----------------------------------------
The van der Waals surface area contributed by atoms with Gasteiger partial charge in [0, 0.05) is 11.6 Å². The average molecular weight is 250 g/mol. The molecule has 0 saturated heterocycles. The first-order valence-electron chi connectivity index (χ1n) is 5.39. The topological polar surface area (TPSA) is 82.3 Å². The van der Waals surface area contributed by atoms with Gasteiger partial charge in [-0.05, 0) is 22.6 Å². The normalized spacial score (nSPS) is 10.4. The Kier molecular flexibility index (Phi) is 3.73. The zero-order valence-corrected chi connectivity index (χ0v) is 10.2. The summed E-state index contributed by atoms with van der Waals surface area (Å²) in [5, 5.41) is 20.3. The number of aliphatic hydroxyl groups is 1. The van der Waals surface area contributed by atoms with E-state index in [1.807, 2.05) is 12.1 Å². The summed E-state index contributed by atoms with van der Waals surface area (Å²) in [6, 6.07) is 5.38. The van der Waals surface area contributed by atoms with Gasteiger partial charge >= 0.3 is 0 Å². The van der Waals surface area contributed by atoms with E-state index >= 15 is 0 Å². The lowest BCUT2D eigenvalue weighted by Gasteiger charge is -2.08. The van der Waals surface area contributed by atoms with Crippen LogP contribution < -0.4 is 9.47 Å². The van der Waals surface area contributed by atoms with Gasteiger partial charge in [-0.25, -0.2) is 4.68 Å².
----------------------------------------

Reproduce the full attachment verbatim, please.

The van der Waals surface area contributed by atoms with Gasteiger partial charge in [0, 0.05) is 11.6 Å². The average molecular weight is 250 g/mol. The molecule has 0 saturated heterocycles. The first-order valence-electron chi connectivity index (χ1n) is 5.39. The topological polar surface area (TPSA) is 82.3 Å². The van der Waals surface area contributed by atoms with Gasteiger partial charge in [-0.05, 0) is 22.6 Å². The normalized spacial score (nSPS) is 10.4. The Kier molecular flexibility index (Phi) is 3.73. The zero-order valence-corrected chi connectivity index (χ0v) is 10.2. The summed E-state index contributed by atoms with van der Waals surface area (Å²) in [5, 5.41) is 20.3. The number of aliphatic hydroxyl groups is 1. The van der Waals surface area contributed by atoms with E-state index in [1.807, 2.05) is 12.1 Å². The summed E-state index contributed by atoms with van der Waals surface area (Å²) in [6, 6.07) is 5.38. The van der Waals surface area contributed by atoms with Gasteiger partial charge >= 0.3 is 0 Å². The van der Waals surface area contributed by atoms with E-state index >= 15 is 0 Å². The lowest BCUT2D eigenvalue weighted by Gasteiger charge is -2.08. The van der Waals surface area contributed by atoms with Crippen LogP contribution < -0.4 is 9.47 Å². The van der Waals surface area contributed by atoms with Gasteiger partial charge in [-0.25, -0.2) is 4.68 Å².